Our current level of knowledge suggests that simple immunological memory in the absence of activated effector cells may not be sufficient to provide vaccine protection against field strains of SIV and HIV. Once SIV and HIV establish infection in a susceptible host, they have a remarkable ability to replicate unrelentingly in the face of apparently strong host immune responses. A multiplicity of mechanisms are used by these lentiviruses to achieve continuous replication (9
). They include selection of antigenic variants that escape immune recognition within a single infected individual, destruction of CD4+
helper cell activity, and an envelope coat structure that is not easily accessible to antibodies. The failure of vaccines in animal models may be explained by a failure to blunt early, high-level replication by the virus, thus allowing the natural immune evasion strategies of the virus to take effect. Conversely, the success of live attenuated vaccine approaches in animal models may depend on the persistent, controlled nature of the infection with the attenuated strains. For an AIDS vaccine to be practically effective, we may need to develop strategies that result in persistently active immune responses that can be poised to quickly suppress the early replication of the virus.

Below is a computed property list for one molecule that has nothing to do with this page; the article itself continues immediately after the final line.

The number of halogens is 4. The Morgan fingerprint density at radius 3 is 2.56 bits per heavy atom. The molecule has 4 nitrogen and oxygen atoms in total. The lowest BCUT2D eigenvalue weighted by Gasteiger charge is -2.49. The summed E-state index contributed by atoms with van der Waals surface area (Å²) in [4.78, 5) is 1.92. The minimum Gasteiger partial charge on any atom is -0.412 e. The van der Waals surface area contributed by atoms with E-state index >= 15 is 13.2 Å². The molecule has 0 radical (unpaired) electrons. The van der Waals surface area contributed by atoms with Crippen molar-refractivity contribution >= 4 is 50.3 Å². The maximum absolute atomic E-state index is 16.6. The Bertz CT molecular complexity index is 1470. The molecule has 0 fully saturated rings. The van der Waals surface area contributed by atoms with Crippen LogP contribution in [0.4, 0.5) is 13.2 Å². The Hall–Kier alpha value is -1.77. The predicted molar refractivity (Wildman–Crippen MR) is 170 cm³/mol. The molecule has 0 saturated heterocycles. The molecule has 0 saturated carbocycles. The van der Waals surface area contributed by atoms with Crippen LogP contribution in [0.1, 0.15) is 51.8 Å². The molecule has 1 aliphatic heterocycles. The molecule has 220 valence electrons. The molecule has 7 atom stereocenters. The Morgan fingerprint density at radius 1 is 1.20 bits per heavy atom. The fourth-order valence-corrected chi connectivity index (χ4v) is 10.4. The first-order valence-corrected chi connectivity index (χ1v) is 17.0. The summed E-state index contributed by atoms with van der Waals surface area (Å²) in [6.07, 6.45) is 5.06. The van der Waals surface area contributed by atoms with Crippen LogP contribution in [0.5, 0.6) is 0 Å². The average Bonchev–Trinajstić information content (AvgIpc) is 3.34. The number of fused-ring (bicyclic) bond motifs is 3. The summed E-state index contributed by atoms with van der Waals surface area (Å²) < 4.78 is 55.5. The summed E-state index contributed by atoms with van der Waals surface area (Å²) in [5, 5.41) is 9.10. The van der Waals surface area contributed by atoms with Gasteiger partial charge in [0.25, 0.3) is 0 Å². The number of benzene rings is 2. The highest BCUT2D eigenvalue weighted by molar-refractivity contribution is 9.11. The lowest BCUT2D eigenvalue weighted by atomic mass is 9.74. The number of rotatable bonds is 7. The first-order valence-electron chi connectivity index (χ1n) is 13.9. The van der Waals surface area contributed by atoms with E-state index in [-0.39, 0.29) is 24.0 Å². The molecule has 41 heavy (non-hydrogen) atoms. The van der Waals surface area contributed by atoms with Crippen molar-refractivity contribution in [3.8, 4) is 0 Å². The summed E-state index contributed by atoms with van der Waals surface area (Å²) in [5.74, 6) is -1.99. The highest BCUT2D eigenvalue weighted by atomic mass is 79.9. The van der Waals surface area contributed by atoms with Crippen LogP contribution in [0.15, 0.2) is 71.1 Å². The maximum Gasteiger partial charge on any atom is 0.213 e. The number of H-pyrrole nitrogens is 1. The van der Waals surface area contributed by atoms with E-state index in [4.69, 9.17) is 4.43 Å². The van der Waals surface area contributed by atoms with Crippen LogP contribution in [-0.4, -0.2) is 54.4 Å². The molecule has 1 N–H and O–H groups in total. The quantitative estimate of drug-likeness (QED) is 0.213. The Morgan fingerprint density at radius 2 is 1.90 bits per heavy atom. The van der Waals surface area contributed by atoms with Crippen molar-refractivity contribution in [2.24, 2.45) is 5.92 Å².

Most vaccine approaches currently being forwarded for AIDS do not have persistence of antigen or persistent antigen expression. These include envelope subunit approaches, poxvirus recombinants, inactivated whole virus, DNA, and prime and boost regimens with combinations of these approaches. While it is theoretically possible that immunizations by such approaches could provide durable protection if the response time following live virus exposure was quick enough, they typically have not done so in animal models when challenge used pathogenic, difficult to neutralize strains of virus (15
). For influenza virus, memory CTL take at least 4 days to expand and home to the site of infection (13
). Postexposure drug studies also suggest that 4 days may be too late to block establishment of a persistent infection (24
). Herpesviruses, which persist for the lifetime of the infected host, induce humoral and cellular immune responses that also persist for life. Persisting cellular responses have been postulated to keep HSV in a latent state because decreases in cellular responses are associated with reactivation of latent HSV (45
). Thus, herpesvirus recombinant vectors may provide an alternative to live, attenuated lentivirus strains as AIDS vaccines that induce host immune responses which are persistently activated or can be rapidly induced into an active state.
What is impressive about the current results is that protection was achieved against difficult to neutralize, pathogenic SIV 5 months after the last vaccine administration. The vast majority of SIV and SHIV vaccine experiments that have used nonpersisting immunogens have scheduled the challenge at 2 to 4 weeks after the last vaccine boost, when immune responses are at or near their peak. The one exception is the study of Benson et al. (2